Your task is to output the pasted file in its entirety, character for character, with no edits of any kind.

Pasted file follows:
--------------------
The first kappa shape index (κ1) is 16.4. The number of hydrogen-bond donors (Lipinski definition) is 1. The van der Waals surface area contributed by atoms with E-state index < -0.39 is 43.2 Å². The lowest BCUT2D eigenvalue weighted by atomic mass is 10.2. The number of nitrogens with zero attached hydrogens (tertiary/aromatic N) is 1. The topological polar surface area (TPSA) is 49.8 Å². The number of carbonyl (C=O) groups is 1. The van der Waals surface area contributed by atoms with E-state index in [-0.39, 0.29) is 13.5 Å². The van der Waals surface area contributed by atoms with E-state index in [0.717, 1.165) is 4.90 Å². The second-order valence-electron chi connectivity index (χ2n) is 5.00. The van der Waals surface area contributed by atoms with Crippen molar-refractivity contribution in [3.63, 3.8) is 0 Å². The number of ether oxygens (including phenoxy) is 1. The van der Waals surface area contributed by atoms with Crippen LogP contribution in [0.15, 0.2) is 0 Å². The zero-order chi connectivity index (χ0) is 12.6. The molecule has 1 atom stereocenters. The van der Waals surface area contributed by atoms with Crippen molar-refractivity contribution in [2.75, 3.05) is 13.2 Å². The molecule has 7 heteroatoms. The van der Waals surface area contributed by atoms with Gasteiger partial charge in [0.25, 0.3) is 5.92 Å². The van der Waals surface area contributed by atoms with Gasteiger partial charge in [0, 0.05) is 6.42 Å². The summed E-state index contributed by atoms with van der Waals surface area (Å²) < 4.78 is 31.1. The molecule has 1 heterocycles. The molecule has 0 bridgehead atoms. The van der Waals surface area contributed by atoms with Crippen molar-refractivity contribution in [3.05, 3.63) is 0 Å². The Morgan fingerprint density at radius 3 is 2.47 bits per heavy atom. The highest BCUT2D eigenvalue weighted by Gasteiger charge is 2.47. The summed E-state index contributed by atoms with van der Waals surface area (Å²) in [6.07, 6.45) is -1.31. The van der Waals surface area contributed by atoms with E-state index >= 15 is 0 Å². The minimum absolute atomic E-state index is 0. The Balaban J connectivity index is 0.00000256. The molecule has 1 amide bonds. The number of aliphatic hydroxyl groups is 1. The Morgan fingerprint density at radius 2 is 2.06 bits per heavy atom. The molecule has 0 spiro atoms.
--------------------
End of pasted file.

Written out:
The first kappa shape index (κ1) is 16.4. The number of hydrogen-bond donors (Lipinski definition) is 1. The van der Waals surface area contributed by atoms with E-state index < -0.39 is 43.2 Å². The lowest BCUT2D eigenvalue weighted by atomic mass is 10.2. The number of nitrogens with zero attached hydrogens (tertiary/aromatic N) is 1. The topological polar surface area (TPSA) is 49.8 Å². The number of carbonyl (C=O) groups is 1. The van der Waals surface area contributed by atoms with E-state index in [-0.39, 0.29) is 13.5 Å². The van der Waals surface area contributed by atoms with E-state index in [0.717, 1.165) is 4.90 Å². The second-order valence-electron chi connectivity index (χ2n) is 5.00. The van der Waals surface area contributed by atoms with Crippen molar-refractivity contribution in [3.63, 3.8) is 0 Å². The number of ether oxygens (including phenoxy) is 1. The van der Waals surface area contributed by atoms with Crippen LogP contribution in [0.15, 0.2) is 0 Å². The zero-order chi connectivity index (χ0) is 12.6. The molecule has 1 atom stereocenters. The van der Waals surface area contributed by atoms with Crippen molar-refractivity contribution in [2.75, 3.05) is 13.2 Å². The molecule has 7 heteroatoms. The van der Waals surface area contributed by atoms with Gasteiger partial charge in [0.25, 0.3) is 5.92 Å². The van der Waals surface area contributed by atoms with Gasteiger partial charge in [0, 0.05) is 6.42 Å². The summed E-state index contributed by atoms with van der Waals surface area (Å²) < 4.78 is 31.1. The molecule has 1 heterocycles. The molecule has 0 bridgehead atoms. The van der Waals surface area contributed by atoms with Crippen molar-refractivity contribution in [3.05, 3.63) is 0 Å². The Morgan fingerprint density at radius 3 is 2.47 bits per heavy atom. The highest BCUT2D eigenvalue weighted by Gasteiger charge is 2.47. The summed E-state index contributed by atoms with van der Waals surface area (Å²) in [6.07, 6.45) is -1.31. The van der Waals surface area contributed by atoms with E-state index >= 15 is 0 Å². The minimum absolute atomic E-state index is 0. The Balaban J connectivity index is 0.00000256. The molecule has 1 amide bonds. The number of aliphatic hydroxyl groups is 1. The Morgan fingerprint density at radius 2 is 2.06 bits per heavy atom. The molecule has 0 spiro atoms.